IT firm First Derivatives creates 484 jobs in Newry
Financial software firm First Derivatives Group has unveiled a 485-job creation package for Newry, making it Northern Ireland's biggest listed company in employment terms since Galen plc.
The jobs windfall, which is worth £22m to the economy, brings the global total of its workforce to almost 1,500.
The firm's announcement was made by the First Minister Peter Robinson and his deputy, Martin McGuinness, who paid tribute to the firm's great success.
The company, established by Newry man Brian Conlon, is a global provider of financial software systems and has branches all over the world, from North America to the Far East, with its clients including the world's top 100 financial institutions.
The expansion follows last year's pre-tax profits of £7.9m on turnover of just under £70m.
The new positions have been supported by financial backing worth £3.9m from Invest NI.
The increase of the firm's employment to just under 1,500 eclipses Northern Ireland's only other company listed on the London Stock Exchange, UTV Media, which employs just under 1,000.
Pharmaceutical firm Galen plc employed around 1,800 people after it was floated on the London Stock Exchange in 1997. It later became part of US firm Warner Chilcott.
Mr Conlon yesterday said the expansion will spearhead the company's move towards further growth in export markets.
The CEO added that the investment and expansion would "substantially increase its capacity".
"It will enable the group to develop new business in export markets," he said. "Critical to the success of our business is the quality of staff, and we know from experience that we can recruit excellent staff locally."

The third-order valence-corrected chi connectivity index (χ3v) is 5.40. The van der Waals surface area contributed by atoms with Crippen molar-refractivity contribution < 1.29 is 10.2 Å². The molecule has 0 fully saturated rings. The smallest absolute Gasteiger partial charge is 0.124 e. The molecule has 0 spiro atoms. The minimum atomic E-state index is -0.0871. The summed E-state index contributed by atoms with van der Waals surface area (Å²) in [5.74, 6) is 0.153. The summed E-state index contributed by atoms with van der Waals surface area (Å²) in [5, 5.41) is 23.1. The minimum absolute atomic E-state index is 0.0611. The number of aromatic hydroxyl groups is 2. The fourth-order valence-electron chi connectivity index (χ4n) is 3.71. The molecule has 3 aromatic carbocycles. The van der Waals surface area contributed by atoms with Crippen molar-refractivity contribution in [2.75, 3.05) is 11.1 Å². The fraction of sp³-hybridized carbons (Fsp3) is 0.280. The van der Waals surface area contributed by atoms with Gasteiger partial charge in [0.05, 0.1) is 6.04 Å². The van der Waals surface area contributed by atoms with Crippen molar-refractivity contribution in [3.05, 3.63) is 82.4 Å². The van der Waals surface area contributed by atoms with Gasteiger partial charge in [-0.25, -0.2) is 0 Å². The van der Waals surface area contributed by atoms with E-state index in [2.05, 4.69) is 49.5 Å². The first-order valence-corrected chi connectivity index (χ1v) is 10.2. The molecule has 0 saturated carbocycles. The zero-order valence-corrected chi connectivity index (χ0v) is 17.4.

Michael Noble, chief executive of IT body Momentum, said the new posts were "great news for Northern Ireland".
"And this combined with recent job announcements demonstrates that the target of 20,000 new professional jobs in our Digital Action Plan is achievable," he said.
Brian Conlon founded the company in the 1990s when he returned home to Newry after working in London and the US.
He established the company from a spare bedroom in the family home with his mother acting as his secretary.
"You can't talk to Brian. He's in the bath," one Dutch banking client was told by Mrs Conlon in one of those early days.
Mr Conlon is known as a quiet person though one who is also a passionate fan of Co Down's gaelic football team.
He even had a place on the team in the late 1980s but a knee injury put paid to his personal gaelic football ambitions, and he took up cycling with the Newry Wheelers instead.
Mr Conlon studied at the Abbey Grammar School in Newry, and went on to study accountancy at Queen's University.
He trained in accountancy at KPMG, but revealed in a rare interview that he was underwhelmed by the bread and butter of auditing in Northern Ireland businesses.
"I spent the first year counting concrete and pick-up trucks and wanted something more challenging," he previously said.
Belfast Telegraph Digital